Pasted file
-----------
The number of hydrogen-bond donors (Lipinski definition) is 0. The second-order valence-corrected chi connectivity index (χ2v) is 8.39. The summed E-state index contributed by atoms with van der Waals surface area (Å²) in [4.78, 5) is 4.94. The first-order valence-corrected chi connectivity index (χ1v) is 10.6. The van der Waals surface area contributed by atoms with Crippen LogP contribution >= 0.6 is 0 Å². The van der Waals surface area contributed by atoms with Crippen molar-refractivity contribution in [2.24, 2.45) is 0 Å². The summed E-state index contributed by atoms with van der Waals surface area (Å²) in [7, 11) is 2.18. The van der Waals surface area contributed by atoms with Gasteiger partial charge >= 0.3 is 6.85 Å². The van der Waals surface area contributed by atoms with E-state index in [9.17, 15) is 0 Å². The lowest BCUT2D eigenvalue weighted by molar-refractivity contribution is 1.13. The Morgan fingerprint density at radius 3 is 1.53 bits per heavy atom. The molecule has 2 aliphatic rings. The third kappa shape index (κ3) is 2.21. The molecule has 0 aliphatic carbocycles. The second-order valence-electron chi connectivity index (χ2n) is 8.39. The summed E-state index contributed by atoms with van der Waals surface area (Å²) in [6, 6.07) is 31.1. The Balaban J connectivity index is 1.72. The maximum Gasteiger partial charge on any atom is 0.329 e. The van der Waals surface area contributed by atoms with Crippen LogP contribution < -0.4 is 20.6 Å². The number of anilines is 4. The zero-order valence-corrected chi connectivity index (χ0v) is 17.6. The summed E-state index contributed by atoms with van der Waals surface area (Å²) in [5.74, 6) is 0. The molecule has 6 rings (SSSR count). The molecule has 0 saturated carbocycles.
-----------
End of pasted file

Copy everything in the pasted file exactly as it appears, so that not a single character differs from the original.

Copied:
The number of hydrogen-bond donors (Lipinski definition) is 0. The second-order valence-corrected chi connectivity index (χ2v) is 8.39. The summed E-state index contributed by atoms with van der Waals surface area (Å²) in [4.78, 5) is 4.94. The first-order valence-corrected chi connectivity index (χ1v) is 10.6. The van der Waals surface area contributed by atoms with Crippen LogP contribution >= 0.6 is 0 Å². The van der Waals surface area contributed by atoms with Crippen molar-refractivity contribution in [2.24, 2.45) is 0 Å². The summed E-state index contributed by atoms with van der Waals surface area (Å²) in [7, 11) is 2.18. The van der Waals surface area contributed by atoms with Gasteiger partial charge >= 0.3 is 6.85 Å². The van der Waals surface area contributed by atoms with E-state index in [9.17, 15) is 0 Å². The lowest BCUT2D eigenvalue weighted by molar-refractivity contribution is 1.13. The Morgan fingerprint density at radius 3 is 1.53 bits per heavy atom. The molecule has 2 aliphatic rings. The third kappa shape index (κ3) is 2.21. The molecule has 0 aliphatic carbocycles. The second-order valence-electron chi connectivity index (χ2n) is 8.39. The summed E-state index contributed by atoms with van der Waals surface area (Å²) in [6, 6.07) is 31.1. The Balaban J connectivity index is 1.72. The maximum Gasteiger partial charge on any atom is 0.329 e. The van der Waals surface area contributed by atoms with Crippen LogP contribution < -0.4 is 20.6 Å². The number of anilines is 4. The zero-order valence-corrected chi connectivity index (χ0v) is 17.6. The summed E-state index contributed by atoms with van der Waals surface area (Å²) in [5.74, 6) is 0. The molecule has 6 rings (SSSR count). The molecule has 0 saturated carbocycles.